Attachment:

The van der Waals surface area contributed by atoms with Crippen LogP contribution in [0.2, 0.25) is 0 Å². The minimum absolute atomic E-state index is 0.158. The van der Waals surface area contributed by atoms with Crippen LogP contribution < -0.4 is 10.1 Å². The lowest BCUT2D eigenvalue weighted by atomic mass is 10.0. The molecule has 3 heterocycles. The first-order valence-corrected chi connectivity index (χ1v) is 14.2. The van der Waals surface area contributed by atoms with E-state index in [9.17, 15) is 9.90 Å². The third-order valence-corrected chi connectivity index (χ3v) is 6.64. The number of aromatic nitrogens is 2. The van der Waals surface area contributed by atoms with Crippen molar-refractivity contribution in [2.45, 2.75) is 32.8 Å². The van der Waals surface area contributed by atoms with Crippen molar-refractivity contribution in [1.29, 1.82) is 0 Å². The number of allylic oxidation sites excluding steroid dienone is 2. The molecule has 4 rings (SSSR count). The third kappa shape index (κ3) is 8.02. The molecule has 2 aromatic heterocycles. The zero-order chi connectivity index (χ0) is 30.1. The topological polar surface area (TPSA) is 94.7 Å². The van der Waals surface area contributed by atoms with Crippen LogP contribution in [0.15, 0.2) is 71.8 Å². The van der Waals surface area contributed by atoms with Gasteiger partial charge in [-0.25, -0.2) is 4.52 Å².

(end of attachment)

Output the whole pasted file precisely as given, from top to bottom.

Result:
The van der Waals surface area contributed by atoms with Crippen LogP contribution in [0.2, 0.25) is 0 Å². The minimum absolute atomic E-state index is 0.158. The van der Waals surface area contributed by atoms with Crippen LogP contribution < -0.4 is 10.1 Å². The lowest BCUT2D eigenvalue weighted by atomic mass is 10.0. The molecule has 3 heterocycles. The first-order valence-corrected chi connectivity index (χ1v) is 14.2. The van der Waals surface area contributed by atoms with E-state index in [9.17, 15) is 9.90 Å². The third-order valence-corrected chi connectivity index (χ3v) is 6.64. The number of aromatic nitrogens is 2. The van der Waals surface area contributed by atoms with Crippen molar-refractivity contribution in [2.45, 2.75) is 32.8 Å². The van der Waals surface area contributed by atoms with Crippen molar-refractivity contribution in [1.29, 1.82) is 0 Å². The number of allylic oxidation sites excluding steroid dienone is 2. The molecule has 4 rings (SSSR count). The third kappa shape index (κ3) is 8.02. The molecule has 2 aromatic heterocycles. The zero-order chi connectivity index (χ0) is 30.1. The topological polar surface area (TPSA) is 94.7 Å². The van der Waals surface area contributed by atoms with Crippen LogP contribution in [0.15, 0.2) is 71.8 Å². The van der Waals surface area contributed by atoms with Gasteiger partial charge in [-0.25, -0.2) is 4.52 Å².